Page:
The Female, in All Its Forms
We have Bridget Gilman and the members of her Santa Clara University art history class, "Photography and the American West," to thank for a new exhibit at the de Saisset Museum. The curation of "Virgin Landscape: Representations of Women and the American West" highlights women both in front of and behind the camera lens.
The exhibit's title—"Virgin Landscape"—is accounted for in one of the cerebral thesis statements that tenuously link the idea of "virgin lands with the rise of women in the American West." That particular connection between pure and unspoiled land and the photographs themselves remains somewhat elusive (you can almost make it out if you wrinkle your brow and squint a little), but it doesn't detract from the overall impact of the images themselves.
"Virgin Landscape" is divided into four sections that are more fluid than distinctly held within their appointed categories. The first, "Nudes and Landscapes," playfully juxtaposes the naked human form next to images from the natural world. Edward Weston asked his model to pose with her arms circling under her left kneecap. On the wall to her right hangs Pepper, a bell pepper whose flesh has also formed and settled into sinuous curves. They are visual cousins, if not twins. Weston manipulates nature—in the female form—to imitate the natural form of a fully grown and ripened pepper.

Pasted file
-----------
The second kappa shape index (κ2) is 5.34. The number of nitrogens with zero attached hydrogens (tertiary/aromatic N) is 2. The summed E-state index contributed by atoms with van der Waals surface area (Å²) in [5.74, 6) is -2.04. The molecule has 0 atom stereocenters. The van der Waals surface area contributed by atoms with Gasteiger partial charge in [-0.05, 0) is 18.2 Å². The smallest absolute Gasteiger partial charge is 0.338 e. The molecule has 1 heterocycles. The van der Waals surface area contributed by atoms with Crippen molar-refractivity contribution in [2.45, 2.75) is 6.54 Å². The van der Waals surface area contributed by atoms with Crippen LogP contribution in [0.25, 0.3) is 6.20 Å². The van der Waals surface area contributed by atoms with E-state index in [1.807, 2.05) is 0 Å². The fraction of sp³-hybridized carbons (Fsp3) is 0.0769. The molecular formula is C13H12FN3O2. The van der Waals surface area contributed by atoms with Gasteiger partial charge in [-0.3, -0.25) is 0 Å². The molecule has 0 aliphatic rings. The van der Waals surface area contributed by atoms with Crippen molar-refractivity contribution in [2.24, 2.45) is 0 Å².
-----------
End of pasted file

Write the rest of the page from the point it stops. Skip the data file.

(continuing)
The photographs on display under the heading "Migration and Agricultural Labor" all date back to the late 1930s and belong entirely to Dorothea Lange, best known for the iconic Dust Bowl portrait of the pensive Migrant Mother. Lange's portraits capture an extraordinarily layered depth of emotion. The human details are so specific and informative. In Singing hymns before opening of meeting of Mother's Club at Arvin Farm Security Administration (FSA) camp for migrants, California, 1938, three women hold hymnals in their hands, but only one stares directly at Lange's lens. She cradles a sleeping baby in her right arm. All three are gaunt, nearly expressionless. In this austere setting, it's hard to believe they're about to open their mouths to sing in praise of anything.
Judy Dater and Anne Noggle are given their due in the "Gender Identity" category, but for entirely different reasons. Dater's famous Ms. Clingfree, 1982, retains its satirical pop as a witty, colorful takedown of "woman as housekeeper." Like many of the other photographers here, Noggle represents a world that's exclusively female. In other words, it's virgin territory for male viewers who willfully ignore it, and let it go unseen.
Thru Mar 19
de Saisset Museum, Santa Clara